Cynic – Kindly Bent To Free Us (Season of Mist)

Tuesday, 11th February 2014
Rating: 10/10

Perhaps the most profound moment of my many hereto listens of Kindly Bent To Free Us came while walking the streets of Monterey overlooking the bay to opener “True Hallucination Speak”: a feeling of being surrounded with a seemingly infinite layers of unreality but nevertheless being at peace with every one of them. A work by a band that’s wholly in line with previous works and a testament to perpetual growth, Kindly Bent To Free Us is…something else. More melodic than anything previous but also more ornate, more densely layered, more indulgent, even.

The album is many things, foremost a complete and bloody revenge by bassist Sean Malone, who featured prominently on bright initial single “The Lion’s Roar” (seriously, it’s a happy sounding piece of work!) but he doesn’t stop there. Bass has always been a pillar of the Cynic experience but for whatever reason, didn’t seem to feature as heavily on Traced In Air – not so here. Bass dominates some songs, not only in the mix, but as an expression of the album’s melodic focus and often times as a lead instrument, such as the title track (which carries a very Focus-era vibe throughout).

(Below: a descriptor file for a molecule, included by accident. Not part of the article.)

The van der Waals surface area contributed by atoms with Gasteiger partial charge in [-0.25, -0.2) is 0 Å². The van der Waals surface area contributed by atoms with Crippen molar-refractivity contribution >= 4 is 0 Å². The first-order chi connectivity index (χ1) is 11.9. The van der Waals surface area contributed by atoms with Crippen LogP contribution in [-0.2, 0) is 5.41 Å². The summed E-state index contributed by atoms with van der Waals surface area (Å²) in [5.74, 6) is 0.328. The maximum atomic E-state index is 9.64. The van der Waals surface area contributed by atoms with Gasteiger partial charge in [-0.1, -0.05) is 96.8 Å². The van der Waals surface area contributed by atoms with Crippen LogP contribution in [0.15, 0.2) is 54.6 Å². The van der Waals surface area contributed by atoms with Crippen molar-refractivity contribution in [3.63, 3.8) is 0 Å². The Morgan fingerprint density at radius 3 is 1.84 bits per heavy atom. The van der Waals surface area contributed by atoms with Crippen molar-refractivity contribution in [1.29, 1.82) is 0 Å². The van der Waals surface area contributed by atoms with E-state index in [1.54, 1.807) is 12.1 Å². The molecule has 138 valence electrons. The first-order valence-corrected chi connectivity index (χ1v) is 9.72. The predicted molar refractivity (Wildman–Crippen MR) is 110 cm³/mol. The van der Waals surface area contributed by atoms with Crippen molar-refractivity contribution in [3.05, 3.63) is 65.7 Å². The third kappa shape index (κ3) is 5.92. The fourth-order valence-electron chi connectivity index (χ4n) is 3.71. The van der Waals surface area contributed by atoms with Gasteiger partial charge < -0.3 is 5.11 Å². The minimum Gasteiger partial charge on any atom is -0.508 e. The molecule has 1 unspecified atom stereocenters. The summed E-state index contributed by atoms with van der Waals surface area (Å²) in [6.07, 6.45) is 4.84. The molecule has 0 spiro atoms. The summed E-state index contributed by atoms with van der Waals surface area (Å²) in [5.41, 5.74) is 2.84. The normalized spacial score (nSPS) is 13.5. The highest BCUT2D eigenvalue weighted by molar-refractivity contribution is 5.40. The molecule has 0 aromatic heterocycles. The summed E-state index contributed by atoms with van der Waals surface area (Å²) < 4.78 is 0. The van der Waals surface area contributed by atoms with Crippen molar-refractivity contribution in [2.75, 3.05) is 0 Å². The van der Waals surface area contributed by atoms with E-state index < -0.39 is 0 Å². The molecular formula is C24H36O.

The mellowing of the band, which was only loosely ‘metal’ in a bruising sense to begin with, has reached something of a complete transition here. Fortunately the harsh vocals, which at times felt arbitrary on Traced In Air are completely gone now, leaving only the soothing croons of Paul Masvidal, which only sometimes find themselves under the guise of robotic processing. Do not mistake the melodic focus on a turn for accessibility, for Kindly Bent To Free Us is arguably the densest Cynic album yet and takes awhile to sink in and reveal its many layers. The progressive aspect is kicked into stratospheric levels here with time changes and melody shifts constantly in overlapping motion.

Another über-heavyweight of 2014, Kindly Bent To Free Us is a rare piece that reaches the hype that precedes it and, in surprising fashion, manages to destroy whatever expectations remained. The spirituality, the love of the abstract and elaborate, the pulsing and ornate instrumentation and absurd melodicism. They’re all here and they’re all intoxicating. Kindly Bent To Free Us is something else entirely from what you or anyone else is likely to find in metal this year. It’s Cynic, 20 years later.

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